- Heart Conditions
- Heart Treatments
- Obstructive Hypertrophic Cardiomyopathy Management
- Personalised External Aortic Root Support
- Electrophysiology Testing for Arrhythmias
- Cardiac Ablation
- Cardiac Catheterisation (Coronary Angiogram)
- Coronary Angioplasty (Coronary Stenting)
- Coronary Artery Bypass Grafting (CABG)
- Renal Denervation for Hypertension
- Advanced Therapies to Treat Heart Failure
- Permanent Pacemakers and Implantable Defibrillators (ICDs)
- Valve Repair or Replacement (Mitral Valve Surgery & TAVI)
- Ventricular Assist Device (VAD)
- Heart Scans and Tests
- Imaging Services
- Lung Conditions
- Lung Treatments
- Diagnostic Services
Valvular Heart Disease (incl. Aortic & Mitral Stenosis & Regurgitation)
Valvular heart disease occurs when the valves of the heart become diseased or damaged, affecting the blood flow through the body and putting extra strain on the heart. There are two main types of valvular heart disease:
- Valve stenosis – occurs when the valve becomes narrowed or doesn’t open properly, restricting blood flow through the valve.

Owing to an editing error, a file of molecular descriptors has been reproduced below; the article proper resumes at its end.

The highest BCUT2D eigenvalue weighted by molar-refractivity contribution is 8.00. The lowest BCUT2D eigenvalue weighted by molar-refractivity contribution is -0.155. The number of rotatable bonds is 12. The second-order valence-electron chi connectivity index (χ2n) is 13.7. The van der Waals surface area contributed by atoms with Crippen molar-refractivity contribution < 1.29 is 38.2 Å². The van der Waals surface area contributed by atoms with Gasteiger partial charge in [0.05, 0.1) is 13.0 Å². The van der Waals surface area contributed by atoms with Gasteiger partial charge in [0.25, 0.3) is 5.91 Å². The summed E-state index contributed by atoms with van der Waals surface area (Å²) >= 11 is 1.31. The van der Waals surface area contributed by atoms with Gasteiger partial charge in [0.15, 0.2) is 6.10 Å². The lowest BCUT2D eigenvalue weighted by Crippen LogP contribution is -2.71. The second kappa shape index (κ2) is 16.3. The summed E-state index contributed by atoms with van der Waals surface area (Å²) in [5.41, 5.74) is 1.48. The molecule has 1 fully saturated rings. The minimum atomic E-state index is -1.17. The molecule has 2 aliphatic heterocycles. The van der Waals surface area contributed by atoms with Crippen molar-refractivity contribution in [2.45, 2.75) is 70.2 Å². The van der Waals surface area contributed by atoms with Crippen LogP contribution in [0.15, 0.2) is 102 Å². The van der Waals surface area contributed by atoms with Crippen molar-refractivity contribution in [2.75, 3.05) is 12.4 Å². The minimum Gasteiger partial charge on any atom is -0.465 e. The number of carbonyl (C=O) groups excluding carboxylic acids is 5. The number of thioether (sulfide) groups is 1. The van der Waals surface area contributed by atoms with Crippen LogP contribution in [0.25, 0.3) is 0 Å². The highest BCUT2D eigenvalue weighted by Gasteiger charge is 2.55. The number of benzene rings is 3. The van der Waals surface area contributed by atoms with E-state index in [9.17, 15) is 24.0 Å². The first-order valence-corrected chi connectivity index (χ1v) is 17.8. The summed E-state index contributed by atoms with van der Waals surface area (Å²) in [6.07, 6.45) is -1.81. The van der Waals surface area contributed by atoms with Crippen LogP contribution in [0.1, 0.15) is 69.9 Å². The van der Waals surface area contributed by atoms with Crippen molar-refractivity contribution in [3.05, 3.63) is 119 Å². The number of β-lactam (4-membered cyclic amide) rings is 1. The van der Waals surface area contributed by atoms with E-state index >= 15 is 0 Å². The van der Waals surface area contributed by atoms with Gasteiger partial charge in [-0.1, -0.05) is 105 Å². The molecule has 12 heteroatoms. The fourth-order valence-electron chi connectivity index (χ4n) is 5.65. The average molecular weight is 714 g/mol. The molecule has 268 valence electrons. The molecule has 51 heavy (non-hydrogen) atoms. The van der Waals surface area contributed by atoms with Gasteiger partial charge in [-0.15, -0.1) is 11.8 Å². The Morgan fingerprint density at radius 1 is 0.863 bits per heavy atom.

- Valve regurgitation – occurs when the valve does not close in a normal way, causing the blood to flow backwards or leak through the valve. (This condition is also known as ‘valve incompetence’, or ‘leaky valve’).
The most common cause of valvular heart disease is rheumatic fever, which often follows an infection with streptococcus. This is where the natural antibodies produced by the body to fight the infection start attacking parts of the body, including the heart valves.
Other causes include:
- Congenital heart disease (being born with faulty valve(s)
- Cardiomypathy (disease of the heart muscle)
- Damage to the heart muscle as a result of heart attack
- Previous rare diseases and infections
The symptoms of valvular heart disease depend on which valve has been affected and the extent to which it has narrowed or is leaking. Minor valvular damage may cause no visible symptoms.
The main symptoms are:
- Shortness of breath
- Dizziness or fainting spells
- Chest pain or angina
- Heart palpitations
- Swelling of the ankles and feet
In order to diagnose valvular heart disease, a range of tests may be used:
- Transesophageal echocardiography
- Cardiac catheterisation (also called an angiogram)
- Radionuclide scans
- Magnetic resonance imaging (MRI)
Treatment of valvular heart disease will depend on the severity of the valvular damage and the affect it is having on the heart. Treatment typically involves medication to ease the symptoms and, in some cases, surgery to repair or replace the damaged heart valve.
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